Passumpsic Family Law Lawyer, Vermont


Includes: Collaborative Law, Domestic Violence & Neglect, Paternity, Prenuptial Agreements

Amy K. Butler

Family Law, Estate Planning, Bankruptcy
Status:  In Good Standing           

Duncan Frey Kilmartin

Estate Planning, Family Law, Insurance, Personal Injury
Status:  In Good Standing           

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John L. Pacht

Family Law, Divorce, DUI-DWI, Criminal
Status:  In Good Standing           

Stefan Ricci

Family Law, Business, Employment, Criminal
Status:  In Good Standing           
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Scott R Williams

Family Law
Status:  In Good Standing           

Sara Ellen Davies Coe

Real Estate, Wills & Probate, Workers' Compensation, Felony, Family Law
Status:  In Good Standing           

William R May

Real Estate, Workers' Compensation, Family Law, Divorce & Family Law
Status:  In Good Standing           

Sonia E. Dunbar

Divorce & Family Law, Contract, Landlord-Tenant, Collaborative Law
Status:  In Good Standing           

Kathleen B. Hobart

Criminal, Family Law, Wills & Probate
Status:  In Good Standing           

Carolyn C Holliday

Criminal, Family Law, Wrongful Death, Personal Injury
Status:  In Good Standing           Licensed:  37 Years

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Free Help: Use This Form or Call 800-943-8690

Member Representative

Call me for fastest results!
800-943-8690

Free Help: Use This Form or Call 800-943-8690

By submitting this lawyer request, I confirm I have read and agree to the Consent to Receive Email, Phone, Text Messages, Terms of Use, and Privacy Policy. Information provided is not privileged or confidential.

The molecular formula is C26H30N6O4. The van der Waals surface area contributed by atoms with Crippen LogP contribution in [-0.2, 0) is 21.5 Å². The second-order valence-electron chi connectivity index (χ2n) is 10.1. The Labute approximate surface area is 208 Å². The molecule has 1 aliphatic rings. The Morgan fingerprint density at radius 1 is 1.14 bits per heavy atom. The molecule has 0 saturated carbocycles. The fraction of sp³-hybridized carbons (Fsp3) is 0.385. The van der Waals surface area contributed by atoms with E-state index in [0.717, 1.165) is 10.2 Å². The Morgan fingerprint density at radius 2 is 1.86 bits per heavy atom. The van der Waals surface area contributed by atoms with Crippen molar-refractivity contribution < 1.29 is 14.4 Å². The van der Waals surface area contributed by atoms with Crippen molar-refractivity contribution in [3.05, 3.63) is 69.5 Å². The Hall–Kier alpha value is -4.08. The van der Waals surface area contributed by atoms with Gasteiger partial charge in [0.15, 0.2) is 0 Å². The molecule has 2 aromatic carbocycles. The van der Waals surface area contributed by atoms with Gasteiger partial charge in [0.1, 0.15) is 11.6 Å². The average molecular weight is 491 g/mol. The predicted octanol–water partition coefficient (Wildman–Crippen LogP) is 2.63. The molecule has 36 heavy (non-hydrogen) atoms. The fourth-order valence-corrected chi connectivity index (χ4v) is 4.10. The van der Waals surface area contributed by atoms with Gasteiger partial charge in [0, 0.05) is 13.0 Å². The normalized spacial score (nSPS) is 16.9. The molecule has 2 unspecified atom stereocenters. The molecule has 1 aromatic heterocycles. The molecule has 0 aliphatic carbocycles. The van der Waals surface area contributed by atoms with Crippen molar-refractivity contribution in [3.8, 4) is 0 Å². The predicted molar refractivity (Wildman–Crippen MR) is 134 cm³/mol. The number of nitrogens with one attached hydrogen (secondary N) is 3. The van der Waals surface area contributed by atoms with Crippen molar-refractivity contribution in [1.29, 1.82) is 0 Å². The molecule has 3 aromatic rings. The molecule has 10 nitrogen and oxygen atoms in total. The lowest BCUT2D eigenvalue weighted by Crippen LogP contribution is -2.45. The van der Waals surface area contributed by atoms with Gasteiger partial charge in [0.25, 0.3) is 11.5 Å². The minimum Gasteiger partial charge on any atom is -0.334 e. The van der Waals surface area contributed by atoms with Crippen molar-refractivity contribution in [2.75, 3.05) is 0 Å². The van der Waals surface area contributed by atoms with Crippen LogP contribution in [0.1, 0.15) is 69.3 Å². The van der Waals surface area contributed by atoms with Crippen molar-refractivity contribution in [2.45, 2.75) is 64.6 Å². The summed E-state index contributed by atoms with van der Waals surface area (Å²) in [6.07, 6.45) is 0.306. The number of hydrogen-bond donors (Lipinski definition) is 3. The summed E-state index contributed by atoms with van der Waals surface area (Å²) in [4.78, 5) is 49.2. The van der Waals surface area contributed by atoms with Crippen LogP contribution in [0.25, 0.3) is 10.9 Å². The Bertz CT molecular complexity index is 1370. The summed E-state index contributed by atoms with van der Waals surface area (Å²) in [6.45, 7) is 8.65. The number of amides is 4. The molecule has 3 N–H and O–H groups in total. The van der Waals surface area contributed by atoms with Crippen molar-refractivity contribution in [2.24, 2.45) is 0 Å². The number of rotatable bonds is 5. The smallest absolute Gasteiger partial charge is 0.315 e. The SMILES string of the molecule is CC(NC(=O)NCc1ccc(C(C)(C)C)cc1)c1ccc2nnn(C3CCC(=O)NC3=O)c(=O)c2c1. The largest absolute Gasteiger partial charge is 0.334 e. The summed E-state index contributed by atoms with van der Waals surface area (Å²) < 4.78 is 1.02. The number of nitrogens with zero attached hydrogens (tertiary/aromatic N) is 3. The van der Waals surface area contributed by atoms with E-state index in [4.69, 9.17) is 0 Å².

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LEGAL TERMS

INCURABLE INSANITY

A legal reason for obtaining either a fault divorce or a no-fault divorce. It is rarely used, however, because of the difficulty of proving both the insanity of... (more...)
A legal reason for obtaining either a fault divorce or a no-fault divorce. It is rarely used, however, because of the difficulty of proving both the insanity of the spouse being divorced and that the insanity is incurable.

FAMILY AND MEDICAL LEAVE ACT (FMLA)

A federal law that requires employers to provide an employee with 12 weeks of unpaid leave during a year's time for the birth or adoption of a child, family hea... (more...)
A federal law that requires employers to provide an employee with 12 weeks of unpaid leave during a year's time for the birth or adoption of a child, family health needs or personal illness. The employer must allow the employee to return to the same position or a position similar to that held before taking the leave. There are exceptions to the FMLA: the most notable is that only employers with 50 or more employees are covered--about half the workforce.

BRIEF

A document used to submit a legal contention or argument to a court. A brief typically sets out the facts of the case and a party's argument as to why she shoul... (more...)
A document used to submit a legal contention or argument to a court. A brief typically sets out the facts of the case and a party's argument as to why she should prevail. These arguments must be supported by legal authority and precedent, such as statutes, regulations and previous court decisions. Although it is usually possible to submit a brief to a trial court (called a trial brief), briefs are most commonly used as a central part of the appeal process (an appellate brief). But don't be fooled by the name -- briefs are usually anything but brief, as pointed out by writer Franz Kafka, who defined a lawyer as 'a person who writes a 10,000 word decision and calls it a brief.'

IRRECONCILABLE DIFFERENCES